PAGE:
One could venture to say that large sporting events organized over many years, such as olympics or world championships, can not do without further doping scandals. More than once sports idols who performed “miracles” in their disciplines and climbed to the heights of human possibilities did not pass doping control. Cases of taking up sporting competitions in a dishonest and health-threatening manner are captured in the media every now and then. A ruined career, health or loss of life are one of the most common consequences threatening athletes who are using prohibited substances.
The first case of doping in modern sport was heard in 1865 at a swimming competition in Amsterdam. The first death was recorded in 1896. At that time, the British cyclist died after taking ephedrine.
Athletes, however, are not only users. Doping agents find their amateurs also among young people striving to improve their figure or build confidence.
Doping agents stimulate the nervous system, sharpen attention, increase endurance. Their goal is to increase strength, concentration and overcome human limitations – fatigue and weakness. In this context, the concept of dumping is also used, which means the use of pharmacological agents to achieve an increase in form, speed, strength and pain resistance.
Consequences of using doping drugs
The most common effects of doping are:
- skin changes – the appearance or worsening of acne and stretch marks caused by a rapid increase in muscle mass,
- alopecia – steroids accelerate the process of baldness; it is an irreversible process,
- liver damage – steroids destroy the structure of the liver, leading, among others to her necrosis,
- growth inhibition – most anabolic agents inhibit bone growth; it is dangerous especially for people during adolescence when normal body development stops,
- high blood pressure – this is due to the rapid increase in muscle mass, for which the heart is not yet adapted,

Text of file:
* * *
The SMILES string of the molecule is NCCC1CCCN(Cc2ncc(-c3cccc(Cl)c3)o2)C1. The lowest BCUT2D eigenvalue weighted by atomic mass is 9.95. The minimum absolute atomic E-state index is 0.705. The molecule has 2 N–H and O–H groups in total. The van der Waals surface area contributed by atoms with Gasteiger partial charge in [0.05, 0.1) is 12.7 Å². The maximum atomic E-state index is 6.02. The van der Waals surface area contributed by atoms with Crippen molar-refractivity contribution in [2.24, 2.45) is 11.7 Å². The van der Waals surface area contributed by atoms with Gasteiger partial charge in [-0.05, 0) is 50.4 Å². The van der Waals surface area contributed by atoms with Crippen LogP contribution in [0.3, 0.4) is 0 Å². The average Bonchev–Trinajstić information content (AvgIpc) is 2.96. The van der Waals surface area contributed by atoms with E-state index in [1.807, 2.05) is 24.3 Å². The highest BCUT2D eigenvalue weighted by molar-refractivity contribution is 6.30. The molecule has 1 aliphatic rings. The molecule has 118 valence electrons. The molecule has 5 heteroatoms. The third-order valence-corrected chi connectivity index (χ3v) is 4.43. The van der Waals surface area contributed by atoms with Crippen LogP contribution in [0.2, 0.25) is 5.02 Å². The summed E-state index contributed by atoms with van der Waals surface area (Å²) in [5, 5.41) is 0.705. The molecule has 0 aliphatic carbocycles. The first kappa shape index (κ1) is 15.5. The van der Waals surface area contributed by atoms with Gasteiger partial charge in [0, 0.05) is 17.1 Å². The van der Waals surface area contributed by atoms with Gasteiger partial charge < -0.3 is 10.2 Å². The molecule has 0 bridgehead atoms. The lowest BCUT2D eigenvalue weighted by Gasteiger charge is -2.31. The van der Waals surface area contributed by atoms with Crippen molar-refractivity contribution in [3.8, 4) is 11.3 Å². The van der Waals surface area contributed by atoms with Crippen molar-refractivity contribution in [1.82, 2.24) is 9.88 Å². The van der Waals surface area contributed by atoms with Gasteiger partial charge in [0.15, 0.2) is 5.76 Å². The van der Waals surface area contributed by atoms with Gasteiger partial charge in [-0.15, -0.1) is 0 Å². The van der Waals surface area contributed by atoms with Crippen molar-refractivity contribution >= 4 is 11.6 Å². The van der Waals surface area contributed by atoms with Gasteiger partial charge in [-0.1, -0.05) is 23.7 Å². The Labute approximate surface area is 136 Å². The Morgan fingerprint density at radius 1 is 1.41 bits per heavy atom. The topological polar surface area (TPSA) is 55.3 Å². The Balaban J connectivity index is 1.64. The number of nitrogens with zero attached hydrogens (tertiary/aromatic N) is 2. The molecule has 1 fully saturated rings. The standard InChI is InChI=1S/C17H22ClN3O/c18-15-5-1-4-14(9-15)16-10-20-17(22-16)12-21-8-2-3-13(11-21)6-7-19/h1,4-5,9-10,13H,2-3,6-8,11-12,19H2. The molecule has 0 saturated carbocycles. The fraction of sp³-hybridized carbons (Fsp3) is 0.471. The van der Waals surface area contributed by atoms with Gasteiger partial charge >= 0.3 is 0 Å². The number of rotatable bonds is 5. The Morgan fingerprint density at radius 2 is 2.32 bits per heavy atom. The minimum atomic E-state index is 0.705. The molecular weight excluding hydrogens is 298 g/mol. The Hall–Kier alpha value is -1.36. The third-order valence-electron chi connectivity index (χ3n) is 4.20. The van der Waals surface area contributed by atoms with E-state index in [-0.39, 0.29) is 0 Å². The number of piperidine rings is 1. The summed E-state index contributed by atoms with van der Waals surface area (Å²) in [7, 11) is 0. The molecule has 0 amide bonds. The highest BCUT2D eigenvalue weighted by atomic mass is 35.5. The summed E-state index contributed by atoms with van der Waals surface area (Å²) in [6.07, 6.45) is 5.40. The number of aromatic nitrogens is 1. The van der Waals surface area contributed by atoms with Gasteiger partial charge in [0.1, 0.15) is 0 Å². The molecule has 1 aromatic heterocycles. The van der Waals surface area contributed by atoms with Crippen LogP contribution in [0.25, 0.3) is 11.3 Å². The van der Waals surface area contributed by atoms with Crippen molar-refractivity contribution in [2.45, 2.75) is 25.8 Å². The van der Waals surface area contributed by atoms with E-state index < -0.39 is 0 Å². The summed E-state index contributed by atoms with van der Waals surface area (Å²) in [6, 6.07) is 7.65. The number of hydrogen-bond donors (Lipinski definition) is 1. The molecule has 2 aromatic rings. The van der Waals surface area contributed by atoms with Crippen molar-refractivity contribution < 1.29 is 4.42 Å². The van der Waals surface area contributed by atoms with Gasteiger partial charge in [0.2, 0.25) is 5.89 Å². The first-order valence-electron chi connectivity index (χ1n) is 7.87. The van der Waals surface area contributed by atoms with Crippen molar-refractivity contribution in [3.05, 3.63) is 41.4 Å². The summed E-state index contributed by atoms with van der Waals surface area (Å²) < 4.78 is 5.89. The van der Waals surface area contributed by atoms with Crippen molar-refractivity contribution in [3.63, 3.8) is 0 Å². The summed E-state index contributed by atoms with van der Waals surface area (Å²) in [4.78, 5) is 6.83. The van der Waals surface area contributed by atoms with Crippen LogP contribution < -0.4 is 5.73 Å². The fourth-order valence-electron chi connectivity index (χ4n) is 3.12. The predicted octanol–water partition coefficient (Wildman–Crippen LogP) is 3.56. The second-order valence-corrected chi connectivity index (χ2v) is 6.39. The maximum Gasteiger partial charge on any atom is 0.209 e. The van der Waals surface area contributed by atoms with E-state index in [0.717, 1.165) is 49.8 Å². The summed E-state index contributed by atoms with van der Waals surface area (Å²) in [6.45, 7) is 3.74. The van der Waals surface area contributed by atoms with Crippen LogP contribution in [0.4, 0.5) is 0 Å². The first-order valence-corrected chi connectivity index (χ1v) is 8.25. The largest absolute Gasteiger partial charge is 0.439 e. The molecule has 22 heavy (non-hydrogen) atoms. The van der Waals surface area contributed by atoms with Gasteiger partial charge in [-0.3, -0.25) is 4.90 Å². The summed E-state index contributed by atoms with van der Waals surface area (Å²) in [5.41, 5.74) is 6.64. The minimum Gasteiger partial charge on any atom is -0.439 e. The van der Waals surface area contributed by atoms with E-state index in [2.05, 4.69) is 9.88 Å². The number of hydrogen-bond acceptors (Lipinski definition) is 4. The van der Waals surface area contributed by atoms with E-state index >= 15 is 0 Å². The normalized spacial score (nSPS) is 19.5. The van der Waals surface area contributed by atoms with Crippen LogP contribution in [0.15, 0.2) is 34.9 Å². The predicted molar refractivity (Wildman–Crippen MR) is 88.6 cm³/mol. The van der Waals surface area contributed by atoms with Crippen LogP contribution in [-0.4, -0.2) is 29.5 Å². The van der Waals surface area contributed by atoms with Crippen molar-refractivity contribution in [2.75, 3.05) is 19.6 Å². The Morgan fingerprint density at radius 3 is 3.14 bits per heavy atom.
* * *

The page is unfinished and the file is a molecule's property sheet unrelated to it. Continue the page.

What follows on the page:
- addiction – regular use of anabolic steroids leads to addiction,
- hormonal changes – associated with the use of testosterone or its derivatives.
The effects of hormonal changes include:
- the appearance of male traits in women, including facial hair, male voice, cycle disorder, infertility,
- oligospermia, i.e. a decrease in the amount of sperm in the semen, leading to infertility,
- testicular atrophy, manifested in the shrinkage of cells responsible for testosterone and sperm production,
- gynecomastia, or enlargement of the nipples in men.
Types of doping agents
- stimulate the nervous system (amphetamine, ephedrine),
- increase heart and lung function (beta-blockers, beta-mimetics),
- have analgesic effects (morphine, pethidine, pentazocine).
With prolonged action:
- hormonal substances; the most commonly used group are anabolic steroids (testosterone, methanabol, nondrolone),
- peptide hormones (chorionic gonadotropin, somatotropin, i.e. growth hormone, insulin),
- genetic doping, involving the introduction into the blood of the appropriate gene or genetically modified microorganisms, which e.g. increase muscle mass or produce specific hormones.
Young people reach for anabolic steroids in the belief that not only thanks to this they will gain an impressive figure, but also increase their assertiveness and gain greater confidence. For them, training in the gym is not enough. Research conducted among young people in Europe explains that the main motives that push them into this lethal experimentation with doping substances are: dissatisfaction with their body build, desire to increase their weight and improve results at the gym.
The biggest threat lies in the fact that the use of harmful substances takes place in such a situation beyond any control. What’s more, a large proportion of users are unaware of the consequences of using these substances. This means that young people who reach for anabolics are poisoning and ruining their health without being aware of the long-term effects of their use.